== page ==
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Universities in Indonesia are calling for greater autonomy, which they hope will help reverse the brain drain of science and technology graduates from the country. According to government statistics, more than 85,000 Indonesians study overseas each year. Many of these emigrate permanently.

Leading institutions, including the Bandung Institute of Technology (ITB), the University of Indonesia, and the science and technology campus of the Gadjah Mada University, are calling for reform of the education system. They want improved funding and more control over how they manage courses.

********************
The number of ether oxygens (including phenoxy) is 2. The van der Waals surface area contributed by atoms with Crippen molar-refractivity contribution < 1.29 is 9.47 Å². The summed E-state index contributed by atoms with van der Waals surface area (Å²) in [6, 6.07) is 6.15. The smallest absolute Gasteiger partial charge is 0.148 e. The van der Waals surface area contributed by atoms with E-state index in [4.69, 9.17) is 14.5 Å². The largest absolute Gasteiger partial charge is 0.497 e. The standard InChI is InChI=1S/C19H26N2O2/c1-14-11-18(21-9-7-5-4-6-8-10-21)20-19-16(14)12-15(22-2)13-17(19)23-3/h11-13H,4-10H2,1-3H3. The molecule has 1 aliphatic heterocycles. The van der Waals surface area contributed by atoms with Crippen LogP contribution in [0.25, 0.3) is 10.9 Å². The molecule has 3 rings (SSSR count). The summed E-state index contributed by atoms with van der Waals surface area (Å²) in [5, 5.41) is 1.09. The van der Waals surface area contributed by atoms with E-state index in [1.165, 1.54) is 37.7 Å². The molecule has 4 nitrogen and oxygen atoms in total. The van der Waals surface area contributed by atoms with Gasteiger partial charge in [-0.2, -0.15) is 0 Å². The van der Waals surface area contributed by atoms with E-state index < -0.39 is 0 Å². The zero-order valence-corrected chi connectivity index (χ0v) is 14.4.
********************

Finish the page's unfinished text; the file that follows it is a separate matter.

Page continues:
The ITB, which is slipping in international academic rankings, is already taking steps to increase control over its activities. By the end of 2004, it will have broken away from government funding and will be a semi-private institution.

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